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Randall Thomas was standing in the area circled in blue when he started filming the FBI building across the street. A Homeland Security Officer pulled up and parked in the same spot circled in yellow (but in a different direction). The fed handcuffed him and made him sit on the curb in the area circled in red for ten minutes.(Photo courtesy of Google Maps)

A 43-year-old man was jailed for six hours – and had his camera and memory card confiscated by a judge – after filming an FBI building from across the street in New York City Monday.

Randall Thomas, a professional photographer, said he was standing on the corner of Duane Street and Broadway in downtown Manhattan when he used his video camera to pan up and down on the 42-story building at 26 Federal Plaza.

He was immediately accosted by a security guard in a brown uniform who told him he was not allowed to film the building.

Thomas asserted his legal right to film from a public street. The guard called a Homeland Security Officer who asked Thomas what he was filming.

“I said ‘that’s none of your business,’” Thomas said in a telephone interview with Photography is Not a Crime Wednesday night.

The federal officer handcuffed Thomas and sat him on the curb for ten minutes, before escorting him inside the same FBI building and taking him to the 10th floor and placing him in a holding cell.

His charges: Disorderly conduct; failure to comply and impeding duties of a federal officer.

During his incarceration, the feds persuaded Magistrate Judge James C. Francis IV to sign a search warrant that authorized them to confiscate his camera and memory card, which were not returned to him when he was released six hours later.

This is not his first run-in he’s had with authorities for using his cameras in public. Two years ago, he was arrested for taking a still photo of the same building. He was escorted into the same building where he was handcuffed to a pole for two hours and interrogated by feds.

He ended up pleading not guilty to two misdemeanors but said he never heard back about that case, so he assumes it was somehow dropped from the system.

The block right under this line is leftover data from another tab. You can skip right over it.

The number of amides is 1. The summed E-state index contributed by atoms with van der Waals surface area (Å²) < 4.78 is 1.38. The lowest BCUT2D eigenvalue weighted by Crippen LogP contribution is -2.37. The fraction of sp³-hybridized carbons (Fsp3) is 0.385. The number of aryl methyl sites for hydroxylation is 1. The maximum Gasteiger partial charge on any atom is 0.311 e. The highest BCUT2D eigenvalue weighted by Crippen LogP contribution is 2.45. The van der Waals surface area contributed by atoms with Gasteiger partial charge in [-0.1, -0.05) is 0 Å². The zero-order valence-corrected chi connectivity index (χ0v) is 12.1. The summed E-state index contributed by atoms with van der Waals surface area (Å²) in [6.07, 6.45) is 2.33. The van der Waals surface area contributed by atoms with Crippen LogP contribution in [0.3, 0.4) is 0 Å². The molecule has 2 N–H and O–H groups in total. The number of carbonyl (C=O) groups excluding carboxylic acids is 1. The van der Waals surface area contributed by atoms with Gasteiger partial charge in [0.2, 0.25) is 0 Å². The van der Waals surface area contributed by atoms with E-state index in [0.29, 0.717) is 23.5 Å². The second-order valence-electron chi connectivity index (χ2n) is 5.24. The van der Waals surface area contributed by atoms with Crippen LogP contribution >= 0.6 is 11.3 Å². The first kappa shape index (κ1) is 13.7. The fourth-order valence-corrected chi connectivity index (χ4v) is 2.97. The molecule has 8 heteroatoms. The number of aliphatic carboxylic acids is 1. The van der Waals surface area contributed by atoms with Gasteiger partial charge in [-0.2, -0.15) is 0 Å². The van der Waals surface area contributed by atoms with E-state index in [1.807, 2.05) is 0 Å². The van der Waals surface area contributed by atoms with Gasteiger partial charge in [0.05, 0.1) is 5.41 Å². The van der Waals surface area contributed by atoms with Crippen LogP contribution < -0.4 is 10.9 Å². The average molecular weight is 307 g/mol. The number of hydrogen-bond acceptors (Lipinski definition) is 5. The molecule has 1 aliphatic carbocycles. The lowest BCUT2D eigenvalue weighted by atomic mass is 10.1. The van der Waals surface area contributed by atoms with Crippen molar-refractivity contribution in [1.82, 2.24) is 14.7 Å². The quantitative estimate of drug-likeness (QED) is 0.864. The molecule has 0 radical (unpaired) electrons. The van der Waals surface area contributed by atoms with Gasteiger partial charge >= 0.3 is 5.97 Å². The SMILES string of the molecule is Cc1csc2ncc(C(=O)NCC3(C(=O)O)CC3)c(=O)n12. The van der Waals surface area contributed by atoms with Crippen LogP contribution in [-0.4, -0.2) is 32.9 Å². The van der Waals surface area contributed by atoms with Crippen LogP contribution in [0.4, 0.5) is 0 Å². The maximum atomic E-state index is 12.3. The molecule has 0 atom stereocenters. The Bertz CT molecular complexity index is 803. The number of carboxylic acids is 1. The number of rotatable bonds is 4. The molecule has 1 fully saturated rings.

He also has an ongoing case with the Civilian Complaint Review Board after he says he was assaulted by a group of NYPD officers in Times Square for filming them in February.

“It’s crazy how they can arrest me when you can see the same building on Google Maps,” he said.

During our interview last night, we both pulled up the FBI building on Google Maps on our respective computers and he explained where he was standing, where he was forced to sit after he was handcuffed and where the Homeland Security Officer parked.

In fact, in the Google Maps picture, there is the same type of vehicle parked in the same spot except it is pointed in a different direction than it was when it pulled up to arrest him.

Two months ago, a photographer in Arlington, Virginia was ordered to delete a photo of a federal building even though I was able to pull up that same building on Google Maps in seconds, as I did with the FBI building in New York.

Maybe they’ll come barging down my door for panning up and down the building on Google Maps.

Here is a PDF Thomas compiled that includes a copy of the search warrant, his citations and definition of the statutes he is accused of violating.


Google Maps allows one to pan up and down the FBI building in the same manner Thomas was doing when he was arrested.


I am a multimedia journalist who has been fighting a lengthy legal battle after having photographed Miami police against their wishes in Feb. 2007. Please help the fight by donating to my Legal Defense Fund in the top left sidebar, which helps pay for the thousands of dollars I’ve acrued in debt since my arrest. To keep updated on the latest articles, join my networks at Facebook, Twitter and Friendfeed.